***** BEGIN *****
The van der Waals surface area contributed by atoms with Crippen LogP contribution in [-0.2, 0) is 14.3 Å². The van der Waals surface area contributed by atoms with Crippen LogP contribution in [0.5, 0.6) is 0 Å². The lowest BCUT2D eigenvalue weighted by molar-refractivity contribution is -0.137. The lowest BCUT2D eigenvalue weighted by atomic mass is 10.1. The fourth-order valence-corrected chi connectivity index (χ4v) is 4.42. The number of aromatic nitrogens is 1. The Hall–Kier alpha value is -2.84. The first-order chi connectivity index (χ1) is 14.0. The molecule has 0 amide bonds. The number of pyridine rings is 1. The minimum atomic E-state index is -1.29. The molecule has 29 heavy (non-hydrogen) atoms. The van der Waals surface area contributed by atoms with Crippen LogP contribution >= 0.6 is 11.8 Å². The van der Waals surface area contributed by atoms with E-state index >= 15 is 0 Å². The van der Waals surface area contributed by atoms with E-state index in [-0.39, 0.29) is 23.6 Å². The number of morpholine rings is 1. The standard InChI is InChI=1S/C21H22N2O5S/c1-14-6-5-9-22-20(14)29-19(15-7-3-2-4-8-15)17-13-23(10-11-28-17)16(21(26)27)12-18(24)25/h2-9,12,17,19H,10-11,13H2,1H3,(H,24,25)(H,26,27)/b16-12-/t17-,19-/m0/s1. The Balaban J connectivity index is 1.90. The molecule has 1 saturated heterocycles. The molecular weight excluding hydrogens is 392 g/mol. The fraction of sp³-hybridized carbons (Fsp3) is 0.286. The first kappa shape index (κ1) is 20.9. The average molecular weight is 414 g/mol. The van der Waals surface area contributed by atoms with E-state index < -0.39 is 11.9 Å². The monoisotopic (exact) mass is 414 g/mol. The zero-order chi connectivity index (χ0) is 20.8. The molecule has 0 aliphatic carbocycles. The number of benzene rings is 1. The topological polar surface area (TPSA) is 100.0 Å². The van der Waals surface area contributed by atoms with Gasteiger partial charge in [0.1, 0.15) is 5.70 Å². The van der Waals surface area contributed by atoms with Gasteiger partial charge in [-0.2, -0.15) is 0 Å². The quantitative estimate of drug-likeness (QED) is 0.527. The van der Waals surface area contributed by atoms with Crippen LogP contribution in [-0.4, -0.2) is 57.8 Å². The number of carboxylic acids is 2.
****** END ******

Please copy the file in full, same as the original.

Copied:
The van der Waals surface area contributed by atoms with Crippen LogP contribution in [-0.2, 0) is 14.3 Å². The van der Waals surface area contributed by atoms with Crippen LogP contribution in [0.5, 0.6) is 0 Å². The lowest BCUT2D eigenvalue weighted by molar-refractivity contribution is -0.137. The lowest BCUT2D eigenvalue weighted by atomic mass is 10.1. The fourth-order valence-corrected chi connectivity index (χ4v) is 4.42. The number of aromatic nitrogens is 1. The Hall–Kier alpha value is -2.84. The first-order chi connectivity index (χ1) is 14.0. The molecule has 0 amide bonds. The number of pyridine rings is 1. The minimum atomic E-state index is -1.29. The molecule has 29 heavy (non-hydrogen) atoms. The van der Waals surface area contributed by atoms with Crippen LogP contribution >= 0.6 is 11.8 Å². The van der Waals surface area contributed by atoms with E-state index >= 15 is 0 Å². The van der Waals surface area contributed by atoms with E-state index in [-0.39, 0.29) is 23.6 Å². The number of morpholine rings is 1. The standard InChI is InChI=1S/C21H22N2O5S/c1-14-6-5-9-22-20(14)29-19(15-7-3-2-4-8-15)17-13-23(10-11-28-17)16(21(26)27)12-18(24)25/h2-9,12,17,19H,10-11,13H2,1H3,(H,24,25)(H,26,27)/b16-12-/t17-,19-/m0/s1. The Balaban J connectivity index is 1.90. The molecule has 1 saturated heterocycles. The molecular weight excluding hydrogens is 392 g/mol. The fraction of sp³-hybridized carbons (Fsp3) is 0.286. The first kappa shape index (κ1) is 20.9. The average molecular weight is 414 g/mol. The van der Waals surface area contributed by atoms with E-state index < -0.39 is 11.9 Å². The monoisotopic (exact) mass is 414 g/mol. The zero-order chi connectivity index (χ0) is 20.8. The molecule has 0 aliphatic carbocycles. The number of benzene rings is 1. The topological polar surface area (TPSA) is 100.0 Å². The van der Waals surface area contributed by atoms with Gasteiger partial charge in [0.1, 0.15) is 5.70 Å². The van der Waals surface area contributed by atoms with Gasteiger partial charge in [-0.2, -0.15) is 0 Å². The quantitative estimate of drug-likeness (QED) is 0.527. The van der Waals surface area contributed by atoms with Crippen LogP contribution in [-0.4, -0.2) is 57.8 Å². The number of carboxylic acids is 2.